So, perhaps this is something to consider the next time you see a 60-something executive creaking down the street in the ‘uniform of capitalism’? Far from marking any sort of conformity, one of the lounge suit’s direct antecedents was closer to a mark of revolt and sexual liberation!

The business suit’s history becomes most tangled about 150 years ago, around the time of its evolution into the form we see today. The lounge suit developed, as the name suggests, as a form of casual-wear for the aristocratic upper classes. It was quickly taken up as what The Atlantic magazine calls a ‘dress-up item’ by the other classes. As a point of convergence between the aristocratic elite and the other classes, it became the ideal form of attire for the ever-burgeoning capitalist middle-class. Its status now as the formal wear of the elite neatly demonstrates the rise of the capitalist middle class to the status of society’s elite, replacing its aristocratic predecessor.

Even after the lounge suit’s final genesis, it was far from a simple story of capitalist uniform or conformity. The ‘Zoot Suit’, from the 1930s associated with American jazz culture and worn by oppressed groups such as American blacks and Latinos, made sure of this. So far from a ‘symbol of conformity’ was the Zoot Suit, in fact, that there are even riots named after it: the Los Angeles ‘Zoot Suit Riots’ of 1943, where off-duty white servicemen brawled with blacks and Latinos wearing Zoot Suits.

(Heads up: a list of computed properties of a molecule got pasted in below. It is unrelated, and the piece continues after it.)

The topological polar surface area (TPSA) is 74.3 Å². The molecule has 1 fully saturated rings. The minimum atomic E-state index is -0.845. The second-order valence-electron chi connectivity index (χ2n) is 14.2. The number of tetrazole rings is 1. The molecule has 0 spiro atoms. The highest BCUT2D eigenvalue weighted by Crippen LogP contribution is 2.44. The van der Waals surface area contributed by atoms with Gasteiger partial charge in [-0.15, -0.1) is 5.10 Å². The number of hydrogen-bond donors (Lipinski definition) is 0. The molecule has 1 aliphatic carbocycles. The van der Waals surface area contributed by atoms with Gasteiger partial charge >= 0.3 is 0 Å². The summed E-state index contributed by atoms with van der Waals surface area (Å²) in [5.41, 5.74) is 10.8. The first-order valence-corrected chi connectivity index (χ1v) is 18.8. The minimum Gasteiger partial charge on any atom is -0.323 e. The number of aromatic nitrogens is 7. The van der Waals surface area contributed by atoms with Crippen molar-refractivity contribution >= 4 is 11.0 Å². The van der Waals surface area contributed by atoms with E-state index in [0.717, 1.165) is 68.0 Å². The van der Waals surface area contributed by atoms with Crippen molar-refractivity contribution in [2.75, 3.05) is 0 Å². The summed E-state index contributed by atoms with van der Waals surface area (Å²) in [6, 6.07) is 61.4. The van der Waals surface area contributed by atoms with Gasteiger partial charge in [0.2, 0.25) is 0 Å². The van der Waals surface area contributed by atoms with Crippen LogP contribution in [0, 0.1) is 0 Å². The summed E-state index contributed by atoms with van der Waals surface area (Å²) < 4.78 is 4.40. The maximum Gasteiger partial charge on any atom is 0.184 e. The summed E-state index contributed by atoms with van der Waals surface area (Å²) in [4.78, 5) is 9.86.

The modern business suit that gives the elite inhabitants of the ‘real world’ such pride and attractiveness - the ‘symbol of conformity’ - has no simple history. When we’re finally forced to face it, it won’t be any simple symbol we reluctantly (I don’t know about the rest of you, but reluctantly is definitely the word for me) put on. It will be a complex blend of royal diplomacy, sexual avant-gardism and professional efficiency.

Maybe The Atlantic’s claim that when you put on a suit, "you are part of a proud anarchic tradition", is a little strong (and in many ways, over-optimistic), but when we do ultimately face the demon of ‘formal office-wear’, we can at least keep in mind that we are not simply donning a drab uniform, but slipping into a complex and many-sided debate.

Inevitably, however, whatever the history of the business or ‘lounge’ suit, its meaning in the present day is defined by the culture and people of the present day. It is defined by what you think when you see a business suit creaking down the street. And as a whole, however attractive some of us may find it, we do really seem to see the business suit as the ‘symbol of conformity’ and the ‘uniform of capitalism’.

Businesses have picked up on this and many are trying to dispel the negative implications of this stereotype by allowing staff to wear more casual clothing to work. A poll by First Direct found that over a third of professionals are now wearing jeans to work and only 18% regularly wear a tie. Those who now defend the business suit against this merciless tide of casualness only underscore what has become stereotyped about it: its conformity, formality and general smartness. The head of design at Jermyn Street Design tailors told the BBC that "what's good about the suit is you get the uniformity of everyone looking smart."

If the best they can offer us in defence of the business suit in the present day is ‘uniformity’, perhaps many of us won’t have to face the demon of ‘formal office-wear’ when we graduate after all! It will be the demon of ‘smart-casual’…